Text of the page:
Ever since George Washington and King George started going at it, foreign policy in the United States has been a ticklish affair. Stay out or jump in? Be aggressive or be possessive? Stand on your own or seek help? Lead or follow? Put up walls or call for them to be torn down?
The answers are never easy.
That's what makes the Truman Doctrine so impressive. Few, if any, American foreign policy stances have held the weight, lasted as long or changed the world as much as the Truman Doctrine, the post-World War II strategy designed to contain the spread of communism and hold America's wartime ally, the Soviet Union, in check. Even today, with other global threats emerging and a stated "America First" foreign policy, the ideas behind the Truman Doctrine endure and inform the country's worldview.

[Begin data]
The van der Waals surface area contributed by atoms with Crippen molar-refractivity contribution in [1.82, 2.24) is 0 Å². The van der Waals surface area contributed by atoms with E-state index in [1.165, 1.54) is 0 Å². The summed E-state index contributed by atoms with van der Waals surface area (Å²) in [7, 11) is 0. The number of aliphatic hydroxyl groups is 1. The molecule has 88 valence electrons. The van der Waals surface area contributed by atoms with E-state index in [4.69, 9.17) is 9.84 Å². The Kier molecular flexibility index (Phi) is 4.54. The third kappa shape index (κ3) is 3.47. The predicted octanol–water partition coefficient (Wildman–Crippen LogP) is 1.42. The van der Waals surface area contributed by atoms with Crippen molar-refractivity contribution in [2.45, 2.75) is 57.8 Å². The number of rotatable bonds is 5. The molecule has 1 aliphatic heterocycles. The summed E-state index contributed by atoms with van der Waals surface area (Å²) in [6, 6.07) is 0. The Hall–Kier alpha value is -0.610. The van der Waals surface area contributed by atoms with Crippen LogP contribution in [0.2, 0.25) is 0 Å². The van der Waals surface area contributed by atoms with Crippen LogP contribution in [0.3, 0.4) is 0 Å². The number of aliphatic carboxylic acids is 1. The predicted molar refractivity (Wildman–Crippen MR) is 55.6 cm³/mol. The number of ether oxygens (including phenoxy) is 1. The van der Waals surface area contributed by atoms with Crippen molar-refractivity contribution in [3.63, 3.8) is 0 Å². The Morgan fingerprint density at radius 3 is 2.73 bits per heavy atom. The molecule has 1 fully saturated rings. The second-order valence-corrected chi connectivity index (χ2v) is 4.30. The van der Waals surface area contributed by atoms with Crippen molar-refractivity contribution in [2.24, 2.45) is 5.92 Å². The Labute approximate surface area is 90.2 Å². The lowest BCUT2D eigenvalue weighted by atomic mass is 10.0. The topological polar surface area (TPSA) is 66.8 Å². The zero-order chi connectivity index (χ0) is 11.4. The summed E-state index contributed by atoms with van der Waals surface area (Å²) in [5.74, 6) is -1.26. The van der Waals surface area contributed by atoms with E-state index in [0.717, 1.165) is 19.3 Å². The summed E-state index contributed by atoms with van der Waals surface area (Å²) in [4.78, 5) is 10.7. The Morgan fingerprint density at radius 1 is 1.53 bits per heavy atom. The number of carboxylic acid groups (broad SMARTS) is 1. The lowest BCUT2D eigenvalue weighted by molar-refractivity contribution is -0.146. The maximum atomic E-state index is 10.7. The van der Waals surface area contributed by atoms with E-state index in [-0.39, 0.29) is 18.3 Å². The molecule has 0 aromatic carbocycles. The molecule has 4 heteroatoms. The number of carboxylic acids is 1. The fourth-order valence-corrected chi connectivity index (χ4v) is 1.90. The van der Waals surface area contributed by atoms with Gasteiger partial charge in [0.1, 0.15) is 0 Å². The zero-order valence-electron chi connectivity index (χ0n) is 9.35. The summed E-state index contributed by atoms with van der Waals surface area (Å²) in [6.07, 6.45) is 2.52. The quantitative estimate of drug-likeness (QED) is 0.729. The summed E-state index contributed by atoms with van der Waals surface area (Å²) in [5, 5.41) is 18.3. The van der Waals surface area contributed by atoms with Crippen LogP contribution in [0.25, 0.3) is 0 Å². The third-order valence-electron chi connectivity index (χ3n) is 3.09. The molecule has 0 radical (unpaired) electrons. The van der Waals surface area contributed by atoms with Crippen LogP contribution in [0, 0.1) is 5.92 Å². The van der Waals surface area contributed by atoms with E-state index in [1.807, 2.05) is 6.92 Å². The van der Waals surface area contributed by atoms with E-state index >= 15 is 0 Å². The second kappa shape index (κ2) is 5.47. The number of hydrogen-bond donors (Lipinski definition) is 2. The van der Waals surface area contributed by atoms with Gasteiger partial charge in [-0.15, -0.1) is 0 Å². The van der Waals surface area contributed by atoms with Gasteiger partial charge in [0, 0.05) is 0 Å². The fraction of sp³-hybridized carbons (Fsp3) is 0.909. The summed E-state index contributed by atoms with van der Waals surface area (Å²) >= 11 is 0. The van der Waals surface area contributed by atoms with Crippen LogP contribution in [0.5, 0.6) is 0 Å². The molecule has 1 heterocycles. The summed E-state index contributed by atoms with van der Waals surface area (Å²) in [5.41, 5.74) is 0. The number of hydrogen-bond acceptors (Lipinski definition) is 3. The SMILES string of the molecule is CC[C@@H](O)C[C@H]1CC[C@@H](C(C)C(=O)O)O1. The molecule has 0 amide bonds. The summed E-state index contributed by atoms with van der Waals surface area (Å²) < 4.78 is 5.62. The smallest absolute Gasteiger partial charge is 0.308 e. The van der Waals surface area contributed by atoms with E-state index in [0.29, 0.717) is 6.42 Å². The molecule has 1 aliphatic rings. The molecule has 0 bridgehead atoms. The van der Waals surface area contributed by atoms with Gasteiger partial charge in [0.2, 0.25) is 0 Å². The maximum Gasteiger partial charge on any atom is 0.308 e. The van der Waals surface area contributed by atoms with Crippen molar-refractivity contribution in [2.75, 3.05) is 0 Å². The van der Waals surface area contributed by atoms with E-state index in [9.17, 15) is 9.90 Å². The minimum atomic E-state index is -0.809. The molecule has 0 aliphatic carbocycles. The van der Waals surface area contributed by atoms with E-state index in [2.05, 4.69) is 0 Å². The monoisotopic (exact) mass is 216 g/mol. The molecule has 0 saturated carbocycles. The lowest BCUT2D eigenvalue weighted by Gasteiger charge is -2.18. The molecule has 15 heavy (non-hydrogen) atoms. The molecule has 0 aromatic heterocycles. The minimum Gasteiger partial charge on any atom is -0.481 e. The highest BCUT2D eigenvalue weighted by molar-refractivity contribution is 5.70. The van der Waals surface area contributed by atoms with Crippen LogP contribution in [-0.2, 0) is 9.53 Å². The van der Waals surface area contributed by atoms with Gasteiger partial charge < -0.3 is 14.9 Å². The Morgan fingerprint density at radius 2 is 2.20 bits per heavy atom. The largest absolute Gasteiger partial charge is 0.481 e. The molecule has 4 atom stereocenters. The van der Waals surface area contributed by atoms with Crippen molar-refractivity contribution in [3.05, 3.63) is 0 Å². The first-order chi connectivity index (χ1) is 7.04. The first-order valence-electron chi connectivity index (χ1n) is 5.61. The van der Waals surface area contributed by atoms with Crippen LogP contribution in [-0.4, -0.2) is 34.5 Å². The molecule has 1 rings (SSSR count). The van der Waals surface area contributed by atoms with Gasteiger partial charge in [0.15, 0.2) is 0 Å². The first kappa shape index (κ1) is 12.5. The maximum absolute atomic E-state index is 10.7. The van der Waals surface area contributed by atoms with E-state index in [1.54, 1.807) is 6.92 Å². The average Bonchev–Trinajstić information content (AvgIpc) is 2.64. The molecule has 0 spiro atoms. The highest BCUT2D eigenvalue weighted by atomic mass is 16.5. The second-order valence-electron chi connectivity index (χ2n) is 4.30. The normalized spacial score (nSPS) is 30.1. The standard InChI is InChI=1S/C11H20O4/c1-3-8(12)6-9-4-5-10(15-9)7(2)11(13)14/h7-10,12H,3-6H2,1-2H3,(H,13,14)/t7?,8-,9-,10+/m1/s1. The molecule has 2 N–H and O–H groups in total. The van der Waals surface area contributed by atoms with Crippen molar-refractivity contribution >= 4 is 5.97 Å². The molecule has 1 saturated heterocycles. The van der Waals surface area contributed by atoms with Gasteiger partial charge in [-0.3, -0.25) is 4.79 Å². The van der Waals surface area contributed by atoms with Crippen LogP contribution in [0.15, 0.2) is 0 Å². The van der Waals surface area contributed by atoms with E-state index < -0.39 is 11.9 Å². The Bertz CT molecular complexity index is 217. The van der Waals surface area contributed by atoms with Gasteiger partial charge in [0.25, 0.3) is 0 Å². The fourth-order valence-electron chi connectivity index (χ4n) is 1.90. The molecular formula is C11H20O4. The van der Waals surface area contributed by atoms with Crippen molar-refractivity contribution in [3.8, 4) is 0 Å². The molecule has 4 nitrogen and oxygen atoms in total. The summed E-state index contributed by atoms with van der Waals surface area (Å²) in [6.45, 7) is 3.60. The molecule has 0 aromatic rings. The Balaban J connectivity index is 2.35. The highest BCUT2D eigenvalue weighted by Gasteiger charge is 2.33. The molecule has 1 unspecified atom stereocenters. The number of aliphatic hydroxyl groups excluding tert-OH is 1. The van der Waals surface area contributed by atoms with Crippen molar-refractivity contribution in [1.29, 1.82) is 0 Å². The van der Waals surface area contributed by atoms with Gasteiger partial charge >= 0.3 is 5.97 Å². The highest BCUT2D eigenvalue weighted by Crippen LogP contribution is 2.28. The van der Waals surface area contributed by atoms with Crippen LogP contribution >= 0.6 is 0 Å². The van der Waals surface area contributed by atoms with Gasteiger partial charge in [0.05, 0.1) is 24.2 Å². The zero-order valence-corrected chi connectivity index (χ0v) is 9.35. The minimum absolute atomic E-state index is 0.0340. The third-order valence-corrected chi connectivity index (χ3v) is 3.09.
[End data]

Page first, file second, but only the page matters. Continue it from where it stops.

"I believe that it must be the policy of the United States to support free peoples who are resisting attempted subjugation by armed minorities or by outside pressures," Harry S. Truman, the 33rd president of the U.S., said in a speech to a joint session of congress March 12, 1947, laying out the center beam of what came to be known as the Truman Doctrine. "I believe that we must assist free peoples to work out their own destinies in their own way."
With the Truman Doctrine, America stepped away from a largely isolationist history, took the lead in battling communism and furthering democracy, and forged relationships with nations — militarily, economically and otherwise — that endure today.